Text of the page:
• Locally elected and appointed officials are being victimized by the staff in their given jurisdiction.  Staff is at a distinct advantage to push an agenda on electeds who in most jurisdictions are volunteers with little experience in construction but want to serve.  Staff writes and implements the code for each jurisdiction and spoon feeds their electeds only what they want them to hear.  Eager to please, these officials often end up parroting what staff recommends because they have no clear picture that an alternative exists.
  • The adversarial attitude of local government staff needs to be corralled.  The building industry is simply trying to do its job and provide affordable housing to the masses.  Industry understands that regulation must exist to protect the public; that doesn’t mean it needs to be wielded like a hammer or that you must relish the opportunity to make a project more difficult.  For some, this attitude won’t change until they are exposed to public scrutiny.  It’s too bad it has come to that.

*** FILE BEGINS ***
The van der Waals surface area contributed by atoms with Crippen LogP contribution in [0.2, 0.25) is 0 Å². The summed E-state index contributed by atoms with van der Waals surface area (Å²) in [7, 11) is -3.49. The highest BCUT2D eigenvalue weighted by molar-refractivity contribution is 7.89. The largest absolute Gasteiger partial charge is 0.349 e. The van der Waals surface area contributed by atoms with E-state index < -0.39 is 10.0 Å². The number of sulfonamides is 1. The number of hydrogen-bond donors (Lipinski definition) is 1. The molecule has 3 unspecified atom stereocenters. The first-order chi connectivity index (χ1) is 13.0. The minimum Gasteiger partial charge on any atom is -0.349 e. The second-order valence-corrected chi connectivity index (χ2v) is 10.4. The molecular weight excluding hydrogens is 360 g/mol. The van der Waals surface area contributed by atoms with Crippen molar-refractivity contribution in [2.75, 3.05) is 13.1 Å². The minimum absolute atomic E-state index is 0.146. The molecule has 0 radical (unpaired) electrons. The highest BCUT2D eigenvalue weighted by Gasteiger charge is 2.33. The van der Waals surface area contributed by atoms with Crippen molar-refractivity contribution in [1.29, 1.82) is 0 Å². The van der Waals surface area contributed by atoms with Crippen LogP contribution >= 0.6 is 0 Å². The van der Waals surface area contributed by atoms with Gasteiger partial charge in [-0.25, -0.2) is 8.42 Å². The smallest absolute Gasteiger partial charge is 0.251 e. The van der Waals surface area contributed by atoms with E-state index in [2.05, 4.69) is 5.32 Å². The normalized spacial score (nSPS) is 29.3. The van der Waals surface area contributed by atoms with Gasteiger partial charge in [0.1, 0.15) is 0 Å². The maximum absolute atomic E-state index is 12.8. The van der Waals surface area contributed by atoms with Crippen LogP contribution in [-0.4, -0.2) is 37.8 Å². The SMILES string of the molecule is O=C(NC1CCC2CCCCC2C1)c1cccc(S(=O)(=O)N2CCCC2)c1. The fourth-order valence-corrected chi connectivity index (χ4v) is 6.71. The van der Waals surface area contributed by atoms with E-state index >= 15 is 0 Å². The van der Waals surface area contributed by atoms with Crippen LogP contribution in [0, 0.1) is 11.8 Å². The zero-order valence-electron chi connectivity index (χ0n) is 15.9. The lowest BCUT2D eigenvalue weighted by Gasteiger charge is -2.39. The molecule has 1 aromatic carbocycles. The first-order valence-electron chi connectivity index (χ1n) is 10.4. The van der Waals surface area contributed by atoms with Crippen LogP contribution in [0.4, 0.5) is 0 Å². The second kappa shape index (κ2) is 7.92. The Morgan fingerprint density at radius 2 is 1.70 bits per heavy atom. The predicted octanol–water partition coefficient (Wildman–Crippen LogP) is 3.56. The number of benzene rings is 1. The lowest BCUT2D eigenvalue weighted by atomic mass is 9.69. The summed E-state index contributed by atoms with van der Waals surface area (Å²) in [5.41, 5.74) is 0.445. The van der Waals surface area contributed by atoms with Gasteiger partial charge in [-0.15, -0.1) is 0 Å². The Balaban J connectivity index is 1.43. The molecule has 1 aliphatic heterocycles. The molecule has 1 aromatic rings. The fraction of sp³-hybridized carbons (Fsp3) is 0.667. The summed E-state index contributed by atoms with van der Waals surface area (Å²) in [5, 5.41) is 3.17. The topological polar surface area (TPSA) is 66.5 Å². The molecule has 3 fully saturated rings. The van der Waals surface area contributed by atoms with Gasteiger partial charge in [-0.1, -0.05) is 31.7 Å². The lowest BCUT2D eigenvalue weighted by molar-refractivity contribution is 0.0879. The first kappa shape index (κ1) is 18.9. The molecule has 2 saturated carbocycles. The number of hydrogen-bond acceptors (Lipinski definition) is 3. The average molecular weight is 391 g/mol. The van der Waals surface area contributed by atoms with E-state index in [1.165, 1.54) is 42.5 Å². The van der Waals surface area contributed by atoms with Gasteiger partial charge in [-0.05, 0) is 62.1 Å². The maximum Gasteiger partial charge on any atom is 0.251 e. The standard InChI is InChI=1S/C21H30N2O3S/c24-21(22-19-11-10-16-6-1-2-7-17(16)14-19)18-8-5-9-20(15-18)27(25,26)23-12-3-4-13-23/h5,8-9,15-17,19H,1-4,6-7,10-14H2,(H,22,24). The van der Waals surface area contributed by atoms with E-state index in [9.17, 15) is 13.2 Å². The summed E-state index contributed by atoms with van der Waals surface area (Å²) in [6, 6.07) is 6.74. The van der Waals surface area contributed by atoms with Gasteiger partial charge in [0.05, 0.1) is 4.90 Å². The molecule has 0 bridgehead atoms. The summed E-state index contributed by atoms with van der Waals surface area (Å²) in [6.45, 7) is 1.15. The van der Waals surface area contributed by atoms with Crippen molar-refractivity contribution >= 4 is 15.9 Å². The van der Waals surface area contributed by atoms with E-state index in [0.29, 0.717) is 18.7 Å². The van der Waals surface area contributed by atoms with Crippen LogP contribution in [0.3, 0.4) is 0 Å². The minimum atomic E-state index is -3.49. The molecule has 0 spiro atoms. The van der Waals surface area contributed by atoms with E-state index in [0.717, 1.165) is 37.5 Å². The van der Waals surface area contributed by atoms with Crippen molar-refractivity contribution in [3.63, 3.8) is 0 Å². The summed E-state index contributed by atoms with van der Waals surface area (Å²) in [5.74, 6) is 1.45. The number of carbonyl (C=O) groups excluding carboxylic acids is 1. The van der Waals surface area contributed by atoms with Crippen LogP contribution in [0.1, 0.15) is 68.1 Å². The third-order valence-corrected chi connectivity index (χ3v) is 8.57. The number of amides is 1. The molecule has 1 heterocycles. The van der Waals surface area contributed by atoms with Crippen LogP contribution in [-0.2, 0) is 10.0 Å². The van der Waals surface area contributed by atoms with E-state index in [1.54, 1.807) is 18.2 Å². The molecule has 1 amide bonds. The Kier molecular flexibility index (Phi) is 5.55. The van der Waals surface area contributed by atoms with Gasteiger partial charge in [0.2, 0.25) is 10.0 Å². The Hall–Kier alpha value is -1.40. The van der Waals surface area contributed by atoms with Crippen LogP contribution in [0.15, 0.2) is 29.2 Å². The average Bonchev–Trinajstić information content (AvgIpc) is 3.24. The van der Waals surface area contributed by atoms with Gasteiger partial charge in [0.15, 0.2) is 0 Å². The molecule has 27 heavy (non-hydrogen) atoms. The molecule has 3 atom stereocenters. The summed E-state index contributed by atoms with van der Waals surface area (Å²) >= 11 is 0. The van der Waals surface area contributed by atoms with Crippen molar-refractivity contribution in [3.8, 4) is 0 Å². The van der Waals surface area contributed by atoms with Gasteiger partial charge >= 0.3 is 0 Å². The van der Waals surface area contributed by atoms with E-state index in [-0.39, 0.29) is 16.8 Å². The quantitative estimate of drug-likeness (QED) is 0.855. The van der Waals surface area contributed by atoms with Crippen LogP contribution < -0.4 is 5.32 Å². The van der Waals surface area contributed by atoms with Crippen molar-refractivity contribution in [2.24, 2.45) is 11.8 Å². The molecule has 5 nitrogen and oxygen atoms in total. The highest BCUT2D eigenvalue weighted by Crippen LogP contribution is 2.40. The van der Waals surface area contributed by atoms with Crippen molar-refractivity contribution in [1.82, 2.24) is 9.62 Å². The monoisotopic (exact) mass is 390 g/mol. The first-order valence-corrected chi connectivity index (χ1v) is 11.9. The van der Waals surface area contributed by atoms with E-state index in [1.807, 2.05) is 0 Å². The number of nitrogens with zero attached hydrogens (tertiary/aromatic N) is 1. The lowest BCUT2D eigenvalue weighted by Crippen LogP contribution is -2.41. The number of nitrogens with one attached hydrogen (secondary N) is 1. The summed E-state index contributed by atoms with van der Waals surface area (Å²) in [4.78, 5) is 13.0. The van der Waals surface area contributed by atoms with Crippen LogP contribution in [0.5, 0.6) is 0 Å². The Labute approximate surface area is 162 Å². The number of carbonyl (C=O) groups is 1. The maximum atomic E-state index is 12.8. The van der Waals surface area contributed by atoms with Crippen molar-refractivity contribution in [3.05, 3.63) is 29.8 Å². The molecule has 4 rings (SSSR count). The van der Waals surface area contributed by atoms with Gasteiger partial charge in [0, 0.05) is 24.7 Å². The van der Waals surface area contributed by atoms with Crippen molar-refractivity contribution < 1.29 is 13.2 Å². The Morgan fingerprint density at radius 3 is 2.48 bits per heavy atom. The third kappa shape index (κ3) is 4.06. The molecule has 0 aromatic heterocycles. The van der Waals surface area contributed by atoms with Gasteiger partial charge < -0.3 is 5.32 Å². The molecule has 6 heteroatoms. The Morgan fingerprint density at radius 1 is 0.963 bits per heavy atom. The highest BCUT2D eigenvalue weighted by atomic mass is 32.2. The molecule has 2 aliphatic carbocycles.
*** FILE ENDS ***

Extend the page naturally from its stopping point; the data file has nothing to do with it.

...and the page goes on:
• Local officials are either not interested in solving our affordable housing problem or are overwhelmed by the magnitude of the issue.  Ultimately, it will take local officials who have the courage to stand up to their jurisdictional staff and require changes to the development process that get more homes to the market quicker.
  • Stop punishing all development interests for bad actors.  Building housing is a business.  There will be good people and bad people.  Don’t adopt new policy just because one guy is an idiot.  Let’s work together to create more opportunity.
  • For those who cannot adopt an attitude more conducive to creating affordable housing, it’s time for you to leave office or move on.  Local governments who cannot grasp the importance of creating affordable housing may need local ordinances preventing them from implementing poorly constructed regulation.  It’s time to try something different because this isn’t working.

 

If you are interested in working with Affordable Oregon to create more affordable housing, become a member today.